I remember as a young girl going to my grandmother's home town with her every other summer. We would get up early in the morning, and my grandmother would have food packed in a basket and sodas in an ice chest. We would tell my grandfather, parents, and siblings goodbye. Although the ride was long, my grandmother would talk about the adventure we were about to take. My cousin Angela and I couldn’t wait to leave Los Angeles, California and head to Montgomery, Alabama. I loved going to the south to visit my family especially my cousins. Half way between our destination, we would spend a couple of days at my great-aunt's home in Houston to rest and replenish our treat chest as my grandmother would call it. When we arrived at my aunt’s home
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I heard my Aunt Georgia talking about the money she had contributed to the church during the time of the Montgomery Bus Boycott. Tiny, as everyone called my aunt, did many odd jobs to earn this money. While aware that she worked as a midwife, I never knew her to do anything but that. When delivering babies were few, she took a job working as a cook at a restaurant. Unfortunately, she was fired because of her participation in the boycott. I also learned that her nickname of “Tiny” was given to her by Reverend Martin L. King Jr. No one knew why because she was very boisterous and overweight, but the name stuck. Dr. King suggested she open her own business out of her home, which she did. Her in-home restaurant was very successful; even Robert Kennedy enjoyed meals there.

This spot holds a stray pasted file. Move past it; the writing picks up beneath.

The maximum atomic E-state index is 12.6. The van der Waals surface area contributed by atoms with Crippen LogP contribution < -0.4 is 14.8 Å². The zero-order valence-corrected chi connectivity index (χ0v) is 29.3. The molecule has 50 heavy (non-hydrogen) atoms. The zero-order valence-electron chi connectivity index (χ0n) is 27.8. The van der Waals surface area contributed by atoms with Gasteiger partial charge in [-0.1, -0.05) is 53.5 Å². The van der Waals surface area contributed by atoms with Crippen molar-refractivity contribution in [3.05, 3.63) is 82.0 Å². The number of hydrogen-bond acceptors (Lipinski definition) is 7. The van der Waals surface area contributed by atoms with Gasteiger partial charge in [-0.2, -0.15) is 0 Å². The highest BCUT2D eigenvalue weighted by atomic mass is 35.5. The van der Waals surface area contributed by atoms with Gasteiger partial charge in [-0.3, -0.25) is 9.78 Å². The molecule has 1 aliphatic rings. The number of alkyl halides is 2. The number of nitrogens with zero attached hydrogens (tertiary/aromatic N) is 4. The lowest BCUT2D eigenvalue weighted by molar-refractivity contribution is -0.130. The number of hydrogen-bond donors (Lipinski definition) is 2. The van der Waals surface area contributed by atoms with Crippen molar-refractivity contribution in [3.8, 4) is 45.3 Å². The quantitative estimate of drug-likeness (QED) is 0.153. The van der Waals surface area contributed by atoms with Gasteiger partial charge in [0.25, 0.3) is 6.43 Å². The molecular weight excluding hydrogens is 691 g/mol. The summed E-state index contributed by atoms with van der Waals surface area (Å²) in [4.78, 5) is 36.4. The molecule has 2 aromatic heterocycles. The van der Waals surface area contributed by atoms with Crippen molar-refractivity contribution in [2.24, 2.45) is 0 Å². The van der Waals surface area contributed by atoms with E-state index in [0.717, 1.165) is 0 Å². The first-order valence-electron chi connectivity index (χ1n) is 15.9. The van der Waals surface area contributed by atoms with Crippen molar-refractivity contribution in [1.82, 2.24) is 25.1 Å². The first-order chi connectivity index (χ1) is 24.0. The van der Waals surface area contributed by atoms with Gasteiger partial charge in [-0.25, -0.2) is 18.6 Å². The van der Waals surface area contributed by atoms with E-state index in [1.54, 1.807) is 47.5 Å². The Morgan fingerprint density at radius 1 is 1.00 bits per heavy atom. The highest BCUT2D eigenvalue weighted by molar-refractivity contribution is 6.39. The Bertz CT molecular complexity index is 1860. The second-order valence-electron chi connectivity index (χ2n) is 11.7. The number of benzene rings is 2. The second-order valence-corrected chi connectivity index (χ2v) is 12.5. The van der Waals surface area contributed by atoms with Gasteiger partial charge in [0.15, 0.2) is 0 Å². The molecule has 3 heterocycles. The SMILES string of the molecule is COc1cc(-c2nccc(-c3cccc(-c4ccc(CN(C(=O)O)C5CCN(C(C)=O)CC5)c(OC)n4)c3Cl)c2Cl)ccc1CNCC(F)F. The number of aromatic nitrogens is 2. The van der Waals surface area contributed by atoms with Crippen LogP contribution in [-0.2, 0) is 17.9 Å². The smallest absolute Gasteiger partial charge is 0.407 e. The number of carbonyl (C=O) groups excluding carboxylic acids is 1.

My Uncle Richard also played an important role during this time. He was a Captain with the 99th Squadron of the Tuskegee Airman during World War II. Uncle Richard would work as a dispatcher assigning cars to locations during the boycott while filling prescriptions. Uncle Richard lived in the middle of the neighborhood and would open his home to Freedom Riders. It was during this trip I would realize the significance of the neighborhood. My Aunt Ethel lived across the street from the Ben Moore Hotel, which was home to Robert Kennedy, when he would visit the area, and Dr. Martin L. King lived on the corner of the street. I remember Aunt Ethel recounting how her home shook